Local media reported Monday, south Korean electronics giant LG had halted all shipments to Russia amid an economic crisis caused by the oil price collapse and Western sanctions over the Ukraine conflict. VB BLOG
LG Electronics Inc. and two other South Korean companies which export to Russia were told by the country’s Ministry of Trade, Industry, and Energy to stop their shipments, Yonhap news agency said.
The ministry said there is a significant possibility that Russian importers would refuse to pay for goods
already shipped because of financial troubles at home.
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“The ministry has asked the three firms to suspend new exports until the situation improves,” Yonhap quoted a ministry official.
“Russia is currently under financial difficulties due to low oil prices and sanctions from Western countries,” he added.
According to Yonhap, LG Electronics’ main product exported to Russia was its flagship handset G3, with less than 3,000 units delivered in January-November.
The year has not been kind to South Korean smartphone giant LG. In the wake of reports that its two most recent flagship devices were plagued with problems, the company has reportedly decided to cease all shipments to Russia.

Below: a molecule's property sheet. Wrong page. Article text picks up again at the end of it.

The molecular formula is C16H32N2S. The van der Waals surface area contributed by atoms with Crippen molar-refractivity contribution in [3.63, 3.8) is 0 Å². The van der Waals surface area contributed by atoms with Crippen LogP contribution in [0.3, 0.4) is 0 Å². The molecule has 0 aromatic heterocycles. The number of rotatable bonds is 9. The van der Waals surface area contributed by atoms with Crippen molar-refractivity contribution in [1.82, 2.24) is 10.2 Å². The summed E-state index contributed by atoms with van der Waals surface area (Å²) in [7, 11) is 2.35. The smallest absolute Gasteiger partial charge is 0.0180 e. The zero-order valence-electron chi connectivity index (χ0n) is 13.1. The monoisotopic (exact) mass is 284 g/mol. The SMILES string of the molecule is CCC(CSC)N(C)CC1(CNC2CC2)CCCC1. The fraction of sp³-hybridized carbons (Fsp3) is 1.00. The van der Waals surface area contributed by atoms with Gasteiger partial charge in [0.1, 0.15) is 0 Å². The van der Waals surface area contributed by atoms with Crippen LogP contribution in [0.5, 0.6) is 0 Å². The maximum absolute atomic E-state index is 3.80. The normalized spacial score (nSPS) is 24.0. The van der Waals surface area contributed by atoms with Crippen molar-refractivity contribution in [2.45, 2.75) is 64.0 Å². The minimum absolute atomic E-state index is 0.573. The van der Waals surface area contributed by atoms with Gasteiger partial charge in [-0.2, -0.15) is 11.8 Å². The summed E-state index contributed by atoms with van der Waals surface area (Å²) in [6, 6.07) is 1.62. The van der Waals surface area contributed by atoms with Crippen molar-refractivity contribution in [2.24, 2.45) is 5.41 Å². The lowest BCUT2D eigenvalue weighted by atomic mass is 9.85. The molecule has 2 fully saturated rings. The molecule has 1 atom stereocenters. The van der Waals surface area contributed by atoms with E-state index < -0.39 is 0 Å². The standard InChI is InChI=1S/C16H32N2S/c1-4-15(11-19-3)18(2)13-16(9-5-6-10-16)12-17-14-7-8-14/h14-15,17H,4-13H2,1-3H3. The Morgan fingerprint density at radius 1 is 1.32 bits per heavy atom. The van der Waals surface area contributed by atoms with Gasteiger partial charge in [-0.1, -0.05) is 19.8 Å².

The move comes after a dispute between the company and its Russian distributor, who reportedly claimed that LG had failed to pay back loans.
As The Wall Street Journal notes, LG’s decision to stop shipping smartphones to Moscow is mainly symbolic. The company only moved around 100,000 units in Russia last year, and it already faces stiff competition from local smartphone makers, who offer lower-priced alternatives. As far as mobile markets go, Russia is hardly a major player.
But the decision comes at a troubling time for LG. The company is set to report earnings later this week, and it’s expected that those results will show another loss for the company’s mobile division. Last year, LG had just shipped its popular G2 flagship device, which seemed like an early contender for the top spot in the Android market.
The G3 was supposed to continue that momentum when it launched this summer. Instead, it was met with mediocre reviews (including our own), and it failed to compete with Samsung’s Galaxy S5 and HTC’s One M8.